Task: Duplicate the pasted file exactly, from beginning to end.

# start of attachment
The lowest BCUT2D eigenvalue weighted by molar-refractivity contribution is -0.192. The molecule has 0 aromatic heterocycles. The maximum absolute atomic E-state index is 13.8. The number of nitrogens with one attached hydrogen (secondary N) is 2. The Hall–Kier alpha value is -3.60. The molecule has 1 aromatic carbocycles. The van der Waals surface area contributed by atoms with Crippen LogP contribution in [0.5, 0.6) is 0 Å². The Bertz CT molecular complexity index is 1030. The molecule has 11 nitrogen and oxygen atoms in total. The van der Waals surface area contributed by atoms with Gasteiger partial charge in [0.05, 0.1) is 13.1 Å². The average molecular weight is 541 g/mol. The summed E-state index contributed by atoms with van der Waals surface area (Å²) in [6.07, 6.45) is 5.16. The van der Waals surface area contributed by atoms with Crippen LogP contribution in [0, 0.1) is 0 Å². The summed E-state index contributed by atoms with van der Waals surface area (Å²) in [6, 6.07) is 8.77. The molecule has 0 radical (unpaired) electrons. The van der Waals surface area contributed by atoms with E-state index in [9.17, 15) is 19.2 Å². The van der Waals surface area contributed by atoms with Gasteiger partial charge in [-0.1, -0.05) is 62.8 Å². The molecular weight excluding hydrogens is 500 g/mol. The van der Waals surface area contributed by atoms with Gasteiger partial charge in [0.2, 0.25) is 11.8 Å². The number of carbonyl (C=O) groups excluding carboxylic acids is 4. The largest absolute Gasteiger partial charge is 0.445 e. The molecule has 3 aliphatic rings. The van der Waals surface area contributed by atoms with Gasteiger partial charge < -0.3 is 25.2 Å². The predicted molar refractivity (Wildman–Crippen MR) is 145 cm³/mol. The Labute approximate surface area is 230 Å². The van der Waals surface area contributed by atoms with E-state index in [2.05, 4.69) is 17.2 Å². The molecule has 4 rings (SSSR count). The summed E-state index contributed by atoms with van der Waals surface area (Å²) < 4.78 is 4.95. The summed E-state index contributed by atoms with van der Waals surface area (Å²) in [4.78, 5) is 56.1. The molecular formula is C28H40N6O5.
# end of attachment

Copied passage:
The lowest BCUT2D eigenvalue weighted by molar-refractivity contribution is -0.192. The molecule has 0 aromatic heterocycles. The maximum absolute atomic E-state index is 13.8. The number of nitrogens with one attached hydrogen (secondary N) is 2. The Hall–Kier alpha value is -3.60. The molecule has 1 aromatic carbocycles. The van der Waals surface area contributed by atoms with Crippen LogP contribution in [0.5, 0.6) is 0 Å². The Bertz CT molecular complexity index is 1030. The molecule has 11 nitrogen and oxygen atoms in total. The van der Waals surface area contributed by atoms with Gasteiger partial charge in [0.05, 0.1) is 13.1 Å². The average molecular weight is 541 g/mol. The summed E-state index contributed by atoms with van der Waals surface area (Å²) in [6.07, 6.45) is 5.16. The van der Waals surface area contributed by atoms with Crippen LogP contribution in [0, 0.1) is 0 Å². The summed E-state index contributed by atoms with van der Waals surface area (Å²) in [6, 6.07) is 8.77. The molecule has 0 radical (unpaired) electrons. The van der Waals surface area contributed by atoms with E-state index in [9.17, 15) is 19.2 Å². The van der Waals surface area contributed by atoms with Gasteiger partial charge in [-0.1, -0.05) is 62.8 Å². The molecular weight excluding hydrogens is 500 g/mol. The van der Waals surface area contributed by atoms with Gasteiger partial charge in [0.2, 0.25) is 11.8 Å². The number of carbonyl (C=O) groups excluding carboxylic acids is 4. The largest absolute Gasteiger partial charge is 0.445 e. The molecule has 3 aliphatic rings. The van der Waals surface area contributed by atoms with Gasteiger partial charge < -0.3 is 25.2 Å². The predicted molar refractivity (Wildman–Crippen MR) is 145 cm³/mol. The Labute approximate surface area is 230 Å². The van der Waals surface area contributed by atoms with E-state index in [2.05, 4.69) is 17.2 Å². The molecule has 4 rings (SSSR count). The summed E-state index contributed by atoms with van der Waals surface area (Å²) < 4.78 is 4.95. The summed E-state index contributed by atoms with van der Waals surface area (Å²) in [4.78, 5) is 56.1. The molecular formula is C28H40N6O5.